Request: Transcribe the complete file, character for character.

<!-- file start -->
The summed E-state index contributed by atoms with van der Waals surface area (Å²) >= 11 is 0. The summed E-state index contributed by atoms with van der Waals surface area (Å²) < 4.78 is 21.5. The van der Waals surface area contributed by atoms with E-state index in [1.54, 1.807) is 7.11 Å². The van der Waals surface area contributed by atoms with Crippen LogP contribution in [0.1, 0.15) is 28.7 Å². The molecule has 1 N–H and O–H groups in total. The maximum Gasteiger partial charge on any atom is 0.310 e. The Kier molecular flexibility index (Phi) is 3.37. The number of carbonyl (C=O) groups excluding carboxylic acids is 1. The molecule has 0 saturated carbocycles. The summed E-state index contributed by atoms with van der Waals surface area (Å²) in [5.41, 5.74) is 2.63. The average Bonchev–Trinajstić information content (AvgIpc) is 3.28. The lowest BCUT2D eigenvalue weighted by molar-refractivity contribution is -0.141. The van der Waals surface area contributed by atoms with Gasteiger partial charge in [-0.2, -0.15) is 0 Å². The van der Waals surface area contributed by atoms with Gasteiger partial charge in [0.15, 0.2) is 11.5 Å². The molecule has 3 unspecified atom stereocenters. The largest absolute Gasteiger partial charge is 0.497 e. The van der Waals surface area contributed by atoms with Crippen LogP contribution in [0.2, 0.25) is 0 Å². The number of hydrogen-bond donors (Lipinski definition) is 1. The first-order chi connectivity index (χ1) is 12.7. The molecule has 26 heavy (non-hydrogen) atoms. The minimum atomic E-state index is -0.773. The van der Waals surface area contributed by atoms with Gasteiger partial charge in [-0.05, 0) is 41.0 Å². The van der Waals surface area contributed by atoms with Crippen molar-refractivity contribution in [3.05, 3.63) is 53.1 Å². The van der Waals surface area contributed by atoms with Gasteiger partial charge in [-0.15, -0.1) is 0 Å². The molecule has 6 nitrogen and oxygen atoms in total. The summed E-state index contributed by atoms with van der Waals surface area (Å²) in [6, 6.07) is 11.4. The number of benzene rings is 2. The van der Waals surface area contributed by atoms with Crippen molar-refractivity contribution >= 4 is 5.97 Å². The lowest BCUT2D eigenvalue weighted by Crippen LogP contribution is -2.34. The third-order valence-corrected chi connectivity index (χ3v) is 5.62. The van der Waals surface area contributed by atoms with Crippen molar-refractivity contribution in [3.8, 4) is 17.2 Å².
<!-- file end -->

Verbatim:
The summed E-state index contributed by atoms with van der Waals surface area (Å²) >= 11 is 0. The summed E-state index contributed by atoms with van der Waals surface area (Å²) < 4.78 is 21.5. The van der Waals surface area contributed by atoms with E-state index in [1.54, 1.807) is 7.11 Å². The van der Waals surface area contributed by atoms with Crippen LogP contribution in [0.1, 0.15) is 28.7 Å². The molecule has 1 N–H and O–H groups in total. The maximum Gasteiger partial charge on any atom is 0.310 e. The Kier molecular flexibility index (Phi) is 3.37. The number of carbonyl (C=O) groups excluding carboxylic acids is 1. The molecule has 0 saturated carbocycles. The summed E-state index contributed by atoms with van der Waals surface area (Å²) in [5.41, 5.74) is 2.63. The average Bonchev–Trinajstić information content (AvgIpc) is 3.28. The lowest BCUT2D eigenvalue weighted by molar-refractivity contribution is -0.141. The van der Waals surface area contributed by atoms with Gasteiger partial charge in [-0.2, -0.15) is 0 Å². The van der Waals surface area contributed by atoms with Gasteiger partial charge in [0.15, 0.2) is 11.5 Å². The molecule has 3 unspecified atom stereocenters. The largest absolute Gasteiger partial charge is 0.497 e. The van der Waals surface area contributed by atoms with Crippen LogP contribution in [0.2, 0.25) is 0 Å². The number of hydrogen-bond donors (Lipinski definition) is 1. The first-order chi connectivity index (χ1) is 12.7. The molecule has 26 heavy (non-hydrogen) atoms. The minimum atomic E-state index is -0.773. The van der Waals surface area contributed by atoms with Gasteiger partial charge in [-0.05, 0) is 41.0 Å². The van der Waals surface area contributed by atoms with Crippen molar-refractivity contribution in [3.05, 3.63) is 53.1 Å². The van der Waals surface area contributed by atoms with Gasteiger partial charge in [-0.15, -0.1) is 0 Å². The molecule has 6 nitrogen and oxygen atoms in total. The summed E-state index contributed by atoms with van der Waals surface area (Å²) in [6, 6.07) is 11.4. The number of benzene rings is 2. The van der Waals surface area contributed by atoms with Crippen molar-refractivity contribution >= 4 is 5.97 Å². The lowest BCUT2D eigenvalue weighted by Crippen LogP contribution is -2.34. The third-order valence-corrected chi connectivity index (χ3v) is 5.62. The van der Waals surface area contributed by atoms with Crippen molar-refractivity contribution in [3.8, 4) is 17.2 Å².